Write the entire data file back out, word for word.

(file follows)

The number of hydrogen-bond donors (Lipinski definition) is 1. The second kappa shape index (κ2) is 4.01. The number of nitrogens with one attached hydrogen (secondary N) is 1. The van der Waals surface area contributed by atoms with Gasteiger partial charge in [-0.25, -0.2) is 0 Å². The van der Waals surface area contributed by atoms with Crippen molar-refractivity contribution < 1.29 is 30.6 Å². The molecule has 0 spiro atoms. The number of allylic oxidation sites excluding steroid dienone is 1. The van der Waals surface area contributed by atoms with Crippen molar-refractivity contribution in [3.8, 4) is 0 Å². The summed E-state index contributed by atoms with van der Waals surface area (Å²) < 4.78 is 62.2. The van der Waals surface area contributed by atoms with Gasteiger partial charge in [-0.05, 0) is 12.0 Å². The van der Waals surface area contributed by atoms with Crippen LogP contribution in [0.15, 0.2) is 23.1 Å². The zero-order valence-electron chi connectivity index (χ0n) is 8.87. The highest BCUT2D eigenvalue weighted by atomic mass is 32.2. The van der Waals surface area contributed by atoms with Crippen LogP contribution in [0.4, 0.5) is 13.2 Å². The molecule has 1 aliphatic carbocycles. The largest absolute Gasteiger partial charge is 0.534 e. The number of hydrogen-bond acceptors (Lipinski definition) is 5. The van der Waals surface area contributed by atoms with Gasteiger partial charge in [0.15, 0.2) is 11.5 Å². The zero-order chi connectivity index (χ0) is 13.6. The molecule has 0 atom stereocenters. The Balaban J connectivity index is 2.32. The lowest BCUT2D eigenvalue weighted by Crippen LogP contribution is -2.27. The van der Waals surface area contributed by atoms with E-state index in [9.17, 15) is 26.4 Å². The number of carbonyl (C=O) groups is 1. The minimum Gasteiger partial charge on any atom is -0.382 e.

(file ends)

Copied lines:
The number of hydrogen-bond donors (Lipinski definition) is 1. The second kappa shape index (κ2) is 4.01. The number of nitrogens with one attached hydrogen (secondary N) is 1. The van der Waals surface area contributed by atoms with Gasteiger partial charge in [-0.25, -0.2) is 0 Å². The van der Waals surface area contributed by atoms with Crippen molar-refractivity contribution < 1.29 is 30.6 Å². The molecule has 0 spiro atoms. The number of allylic oxidation sites excluding steroid dienone is 1. The van der Waals surface area contributed by atoms with Crippen molar-refractivity contribution in [3.8, 4) is 0 Å². The summed E-state index contributed by atoms with van der Waals surface area (Å²) < 4.78 is 62.2. The van der Waals surface area contributed by atoms with Gasteiger partial charge in [-0.05, 0) is 12.0 Å². The van der Waals surface area contributed by atoms with Crippen LogP contribution in [0.15, 0.2) is 23.1 Å². The zero-order valence-electron chi connectivity index (χ0n) is 8.87. The highest BCUT2D eigenvalue weighted by atomic mass is 32.2. The van der Waals surface area contributed by atoms with Crippen LogP contribution in [0.4, 0.5) is 13.2 Å². The molecule has 1 aliphatic carbocycles. The largest absolute Gasteiger partial charge is 0.534 e. The number of hydrogen-bond acceptors (Lipinski definition) is 5. The van der Waals surface area contributed by atoms with Gasteiger partial charge in [0.15, 0.2) is 11.5 Å². The zero-order chi connectivity index (χ0) is 13.6. The molecule has 0 atom stereocenters. The Balaban J connectivity index is 2.32. The lowest BCUT2D eigenvalue weighted by Crippen LogP contribution is -2.27. The van der Waals surface area contributed by atoms with E-state index in [9.17, 15) is 26.4 Å². The number of carbonyl (C=O) groups is 1. The minimum Gasteiger partial charge on any atom is -0.382 e.